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    NBA China Ad Featuring Male Singer Reignites Masculinity Debate

    Some netizens call pop star Cai Xukun’s association with the basketball league ‘garbage,’ while others argue that he could help attract more female fans.

    A 20-year-old boy band member is at the center of yet another debate on masculinity after NBA China released a Lunar New Year promotional video featuring the pop idol.

    Cai Xukun, a singer with the group Nine Percent, has been called effeminate and not masculine enough by netizens arguing that his appearance and personality aren’t fit to be associated with a professional sports league. According to NBA China, Cai is the first Chinese star to ever be featured in an NBA promotional video celebrating the Lunar New Year holiday, or the Spring Festival. The 30-second clip, released Friday, also features big-name players Giannis Antetokounmpo, Klay Thompson, and Damian Lillard.

    The pop singer is the latest celebrity targeted for what many see as a deviation from traditional gender norms. Men’s earrings were blurred out in an online show that aired earlier this month, and state news agency Xinhua mocked the country’s androgynous and effeminate male idols as “sissy pants” in September, condemning the trend as a “sick culture” that negatively impacts teenagers.

    In an online poll conducted on Chinese sports forum Hupu, a majority of the 42,000-plus respondents dismissed Cai’s participation in the video as “garbage.” Meanwhile, on microblogging platform Weibo, Cai’s inclusion has been dubbed “terrible” and “a joke.” A hashtag translating to “Cai Xukun NBA New Year Celebration Ambassador” had been viewed over 160 million times by Thursday evening.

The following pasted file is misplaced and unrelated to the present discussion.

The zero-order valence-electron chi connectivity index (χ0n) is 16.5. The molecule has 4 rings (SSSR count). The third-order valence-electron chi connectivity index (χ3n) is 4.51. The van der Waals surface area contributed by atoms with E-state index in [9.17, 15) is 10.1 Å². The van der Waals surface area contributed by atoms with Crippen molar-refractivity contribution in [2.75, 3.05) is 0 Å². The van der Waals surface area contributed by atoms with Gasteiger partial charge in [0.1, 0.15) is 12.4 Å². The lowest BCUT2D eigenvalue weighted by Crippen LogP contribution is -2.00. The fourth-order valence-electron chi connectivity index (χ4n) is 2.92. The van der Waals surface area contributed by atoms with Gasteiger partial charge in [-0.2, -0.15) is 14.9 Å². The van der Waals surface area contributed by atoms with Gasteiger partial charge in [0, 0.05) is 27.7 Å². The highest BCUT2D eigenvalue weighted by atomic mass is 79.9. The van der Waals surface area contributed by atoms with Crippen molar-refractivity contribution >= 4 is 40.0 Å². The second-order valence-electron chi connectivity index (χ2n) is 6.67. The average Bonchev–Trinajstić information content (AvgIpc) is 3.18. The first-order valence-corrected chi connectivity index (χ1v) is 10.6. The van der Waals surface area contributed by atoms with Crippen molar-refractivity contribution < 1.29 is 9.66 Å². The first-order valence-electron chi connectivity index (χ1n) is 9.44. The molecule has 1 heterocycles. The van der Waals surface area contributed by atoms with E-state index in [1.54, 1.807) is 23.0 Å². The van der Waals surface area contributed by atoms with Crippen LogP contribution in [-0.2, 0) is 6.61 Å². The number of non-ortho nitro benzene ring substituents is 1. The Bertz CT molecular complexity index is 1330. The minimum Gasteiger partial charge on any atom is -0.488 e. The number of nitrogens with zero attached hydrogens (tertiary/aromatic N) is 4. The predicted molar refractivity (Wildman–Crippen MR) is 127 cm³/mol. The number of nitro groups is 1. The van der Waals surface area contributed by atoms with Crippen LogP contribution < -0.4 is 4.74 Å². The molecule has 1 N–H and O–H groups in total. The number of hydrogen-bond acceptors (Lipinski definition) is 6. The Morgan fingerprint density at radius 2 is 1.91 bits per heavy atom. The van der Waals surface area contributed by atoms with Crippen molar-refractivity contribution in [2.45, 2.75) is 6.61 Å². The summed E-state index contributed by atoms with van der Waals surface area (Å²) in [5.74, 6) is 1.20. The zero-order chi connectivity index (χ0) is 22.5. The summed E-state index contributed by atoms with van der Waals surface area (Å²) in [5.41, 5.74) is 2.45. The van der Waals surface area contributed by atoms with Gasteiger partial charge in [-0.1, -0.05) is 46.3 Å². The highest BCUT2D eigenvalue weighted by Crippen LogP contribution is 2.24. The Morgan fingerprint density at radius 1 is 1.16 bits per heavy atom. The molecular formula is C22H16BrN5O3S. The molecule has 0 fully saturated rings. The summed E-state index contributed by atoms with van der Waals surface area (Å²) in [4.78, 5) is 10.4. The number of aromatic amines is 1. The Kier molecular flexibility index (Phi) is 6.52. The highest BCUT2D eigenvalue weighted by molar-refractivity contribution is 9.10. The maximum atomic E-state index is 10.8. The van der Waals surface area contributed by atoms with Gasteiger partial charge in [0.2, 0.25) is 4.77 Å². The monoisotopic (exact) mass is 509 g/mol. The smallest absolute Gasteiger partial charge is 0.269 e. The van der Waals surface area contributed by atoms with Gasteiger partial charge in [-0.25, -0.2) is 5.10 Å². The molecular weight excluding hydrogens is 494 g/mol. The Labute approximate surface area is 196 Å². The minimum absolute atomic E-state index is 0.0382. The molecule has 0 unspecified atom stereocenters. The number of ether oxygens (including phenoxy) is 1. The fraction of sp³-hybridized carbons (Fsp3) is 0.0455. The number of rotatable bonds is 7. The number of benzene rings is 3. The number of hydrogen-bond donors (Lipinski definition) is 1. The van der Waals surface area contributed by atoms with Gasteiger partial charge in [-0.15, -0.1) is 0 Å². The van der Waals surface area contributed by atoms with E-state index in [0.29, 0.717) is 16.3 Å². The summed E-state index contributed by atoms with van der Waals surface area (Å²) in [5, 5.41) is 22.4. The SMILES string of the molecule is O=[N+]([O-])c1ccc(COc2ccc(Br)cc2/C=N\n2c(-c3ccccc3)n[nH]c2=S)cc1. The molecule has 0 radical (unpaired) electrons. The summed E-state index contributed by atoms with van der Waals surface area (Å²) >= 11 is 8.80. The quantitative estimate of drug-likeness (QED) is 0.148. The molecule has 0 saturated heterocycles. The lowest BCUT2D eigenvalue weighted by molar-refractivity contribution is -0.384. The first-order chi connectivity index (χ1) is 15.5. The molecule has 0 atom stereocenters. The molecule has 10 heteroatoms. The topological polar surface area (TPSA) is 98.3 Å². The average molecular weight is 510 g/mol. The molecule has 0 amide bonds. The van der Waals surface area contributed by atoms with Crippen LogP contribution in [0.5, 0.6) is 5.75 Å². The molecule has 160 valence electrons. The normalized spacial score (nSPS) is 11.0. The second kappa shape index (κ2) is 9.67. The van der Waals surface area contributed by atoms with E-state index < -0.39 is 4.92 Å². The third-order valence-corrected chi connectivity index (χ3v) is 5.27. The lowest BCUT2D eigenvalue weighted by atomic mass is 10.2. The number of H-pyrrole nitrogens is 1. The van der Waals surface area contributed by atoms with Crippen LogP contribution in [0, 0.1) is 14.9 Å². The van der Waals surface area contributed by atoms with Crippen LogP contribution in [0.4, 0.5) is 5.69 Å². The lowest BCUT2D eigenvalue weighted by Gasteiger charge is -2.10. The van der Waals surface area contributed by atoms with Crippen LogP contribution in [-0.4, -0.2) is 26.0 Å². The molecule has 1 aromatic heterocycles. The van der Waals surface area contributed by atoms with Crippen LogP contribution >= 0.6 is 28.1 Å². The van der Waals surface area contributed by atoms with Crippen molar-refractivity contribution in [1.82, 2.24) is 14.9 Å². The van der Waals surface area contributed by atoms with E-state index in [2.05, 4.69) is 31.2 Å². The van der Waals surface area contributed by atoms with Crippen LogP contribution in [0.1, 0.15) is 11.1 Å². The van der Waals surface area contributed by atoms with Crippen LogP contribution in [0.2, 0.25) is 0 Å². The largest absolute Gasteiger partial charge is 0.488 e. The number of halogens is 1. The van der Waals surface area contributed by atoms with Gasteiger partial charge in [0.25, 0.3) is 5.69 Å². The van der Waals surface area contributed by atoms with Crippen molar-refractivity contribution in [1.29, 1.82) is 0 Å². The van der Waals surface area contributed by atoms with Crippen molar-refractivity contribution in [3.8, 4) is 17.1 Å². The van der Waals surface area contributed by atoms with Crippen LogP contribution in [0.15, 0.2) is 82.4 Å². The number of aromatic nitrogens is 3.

But not everyone was outraged by Cai’s new athletic affiliation. Cai’s fans, like 23-year-old Zhang Chen, have said that their idol is a basketball enthusiast who could help the sport attract more female viewers in China — a major market for the NBA globally. “It’s annoying that some people are focused on his looks without really knowing him,” she told Sixth Tone on Wednesday. “There just isn’t enough tolerance.”

    NBA China declined to comment on the ongoing discussion when contacted by Sixth Tone on Wednesday.

    Beijing-based basketball commentator Yang Yi wrote in a Hupu post Wednesday that the NBA’s strategy is to use popular celebrities to attract new audiences and expand the game’s Chinese fan base. Last year’s NBA All-Star Celebrity Game — an annual exhibition game that includes both professional basketball players and people famous for other reasons — featured Chinese-Canadian singer Kris Wu. The game ultimately saw a 30 percent boost in female viewers, according to, a media outlet that reports on business and finance.

    “NBA China is expanding its audience to include female fans,” Yang said. “Women who didn’t watch basketball games before can now get to know the NBA through Cai Xukun.”

    Editor: Bibek Bhandari.

    (Header image: Shi Yangkun/Sixth Tone)